Pretty is also an excellent descriptor for the 2013 Pieropan Soave Classic “Calvarino”. Soave is slowly making a comeback in the United States, thanks to Pieropan and a few dozen other artisan estates that take this wine very seriously. The entry-level Soave Classico from Pieropan is a great introduction to Soave and is a notable value as well. But with the Calvarino, a blend of 70% Garganega and 30% Trebbiano di Soave (assembled in this manner by Pieropan, as this was the traditional blend in the area), we have a Soave of great breeding as well as impressive weight on the palate. Classic perfumes of honeydew melon, pear and lilacs offer a beautiful invitation to this wine; there is very good acidity and the finish seems to go on forever! This is one of the finest releases of Calvarino I have had, and I’ve tasted some extraordinary examples (such as 2004, 2008 and the 1989, this last, drinking beautifully when I tasted it at the winery in 2008). Look for this wine to drink well for 10-15 years minimum, perhaps as long as 20-25 years!
The 2014 Agostino Vicentini Soave “Il Casale” is another very impressive Soave; this sourced from the owner’s estate, situated outside the Classico zone. I don’t know of another Soave from outside the Classico area that regularly features this sort of floral perfumes as well as notes of melon and apple backed by an exquisite palate and a lengthy finish. This is simply delicious – I’ve had this wine for the past six or seven vintages and have always been delighted!
Two other impressive whites include the 2012 Luigi Boveri Filari di Timorasso and the 2014 Nicola Bergaglio Gavi “Minaia.” The former is a richly textured example of Timorasso, the most prominent white variety of the Colli Tortonesi district in southern Piemonte. As with most examples of Timorasso, this needs a bit of time; for now, there are attractive lime and tarragon notes, while the minerality will emerge with another year or two in the bottle. Fermented and matured entirely in stainless steel, this has excellent varietal focus, while the balance is impeccable; optimal drinking pleasure on this wine should be in another 5-7 years.
Meanwhile, the Bergaglio Gavi is simply stunning! This has such lovely fruit flavors, with notes of golden apple, melon and kiwi, while the finish seems to go on forever. There is a distinct sense of minerality, and the complexity of this wine is remarkable. Gavi never gets the attention it deserves; this is a shame as there are a handful of artisan producers that are elevating Gavi to a higher level. Nicola Bergaglio is one of the finest of these craftsmen; I’ve tasted seven and ten year-old examples of this wine that are in remarkable shape. Best yet, as this is Gavi, it’s not expensive. Not only is this one of the best Italian white wines of the vintage, this is also one of the best values in Italian wine – white or red!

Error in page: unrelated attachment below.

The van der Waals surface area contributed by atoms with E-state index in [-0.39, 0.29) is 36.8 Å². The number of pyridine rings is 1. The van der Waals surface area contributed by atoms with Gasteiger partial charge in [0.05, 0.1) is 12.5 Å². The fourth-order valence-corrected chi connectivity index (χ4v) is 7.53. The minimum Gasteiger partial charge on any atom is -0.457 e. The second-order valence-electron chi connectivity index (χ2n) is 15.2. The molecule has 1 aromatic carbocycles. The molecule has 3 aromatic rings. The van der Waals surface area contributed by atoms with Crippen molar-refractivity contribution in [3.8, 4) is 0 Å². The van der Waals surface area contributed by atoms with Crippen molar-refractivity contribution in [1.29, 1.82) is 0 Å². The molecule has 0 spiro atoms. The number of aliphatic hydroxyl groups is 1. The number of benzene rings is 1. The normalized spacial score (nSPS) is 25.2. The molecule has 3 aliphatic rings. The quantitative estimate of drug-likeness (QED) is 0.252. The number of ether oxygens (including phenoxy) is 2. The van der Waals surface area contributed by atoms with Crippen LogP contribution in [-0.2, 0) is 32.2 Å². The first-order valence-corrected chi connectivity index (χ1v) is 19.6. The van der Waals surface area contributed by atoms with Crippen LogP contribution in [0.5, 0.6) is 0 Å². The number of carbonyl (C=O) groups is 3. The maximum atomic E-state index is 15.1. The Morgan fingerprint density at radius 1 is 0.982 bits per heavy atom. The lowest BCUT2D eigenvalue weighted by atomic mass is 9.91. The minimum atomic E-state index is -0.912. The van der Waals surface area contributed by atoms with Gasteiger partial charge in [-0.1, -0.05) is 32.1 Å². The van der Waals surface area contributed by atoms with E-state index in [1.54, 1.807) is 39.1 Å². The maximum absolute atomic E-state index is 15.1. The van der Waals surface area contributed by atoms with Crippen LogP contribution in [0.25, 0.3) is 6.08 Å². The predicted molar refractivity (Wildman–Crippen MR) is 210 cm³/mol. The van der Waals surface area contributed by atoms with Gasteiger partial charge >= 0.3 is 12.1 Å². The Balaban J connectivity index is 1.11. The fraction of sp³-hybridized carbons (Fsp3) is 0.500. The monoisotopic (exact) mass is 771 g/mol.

Regarding sparkling, by now any lover of Franciacorta knows of Ca’ del Bosco and how proprietor Maurizio Zanella has made this into one of Italy’s greatest wine firms. It constantly amazes me how Zanella never rests on his laurels, as evidenced by the 2006 Vintage Collection Zéro Dosage Noir, which was named by Gambero Rosso as the sparkling wine of the year. This is 100% Pinot Noir, which is a bit unusual for Franciacorta, as Chardonnay is the dominant variety in this zone.
Many things make this wine extraordinary, including the fact that the wine was aged on its lees for seven years and eight months! That does wonders for the aromatic complexity of the wine, which offers rich dark cherry and berry notes along with a subtle yeastiness. What really drives this wine however, is the richness and weight on the palate – this is a powerhouse of a sparkling wine! Yet the acidity keeps everything in check, so despite the intensity of the wine, it never comes across as heavy or tiresome. Rather, this is a wine of exquisite balance, class, breeding and refinement. A great Franciacorta – bravo, Maurizio!
A final note on an historic wine I was finally able to taste at this event – Fioriano, both the white and red versions. This is an historic estate, located on the Appian Way on the outskirts of Rome, that produced a glorious, long-lived red wine and a charming white wine for years. Unfortunately when proprietor Alberico Boncompagni Ludovisi passed away, the vineyards fell into disrepair. Fortunately, Ludovisi’s cousin Alessandrojacopo inherited the estate, and in 1999, he started to replant the vineyard; soon after he produced new vintages of white and red Fiorano.
The 2013 Fiorano Bianco is a blend of Grechetto and Viognier (a different assemblage than the original bianco) that was aged sur lies in chestnut barrels. It is a lovely white, with delightful aromas of honeysuckle and pineapple, and has marvelous complexity and finesse. In short, it is a sexy white wine! This is ideal now, but give this 3-5 years and you will have a classic!
The 2010 Fiorano Rosso is a blend of Cabernet Sauvignon and Merlot that was aged in large Slavonian casks; medium-full with optimum ripeness, very good acidity and medium-weight, refined tannins, this is a Bordeaux blend of great subtlety, one with perfect harmony and excellent complexity. The operative word here is not power, but restraint. Tasting this wine now is really a tease, as it only hints at what is to come, some 12-15 years down the road. How nice to finally enjoy this wine and how wonderful that Alessandrojacopo has continued the magnificent work of his cousin at this celebrated Lazio estate!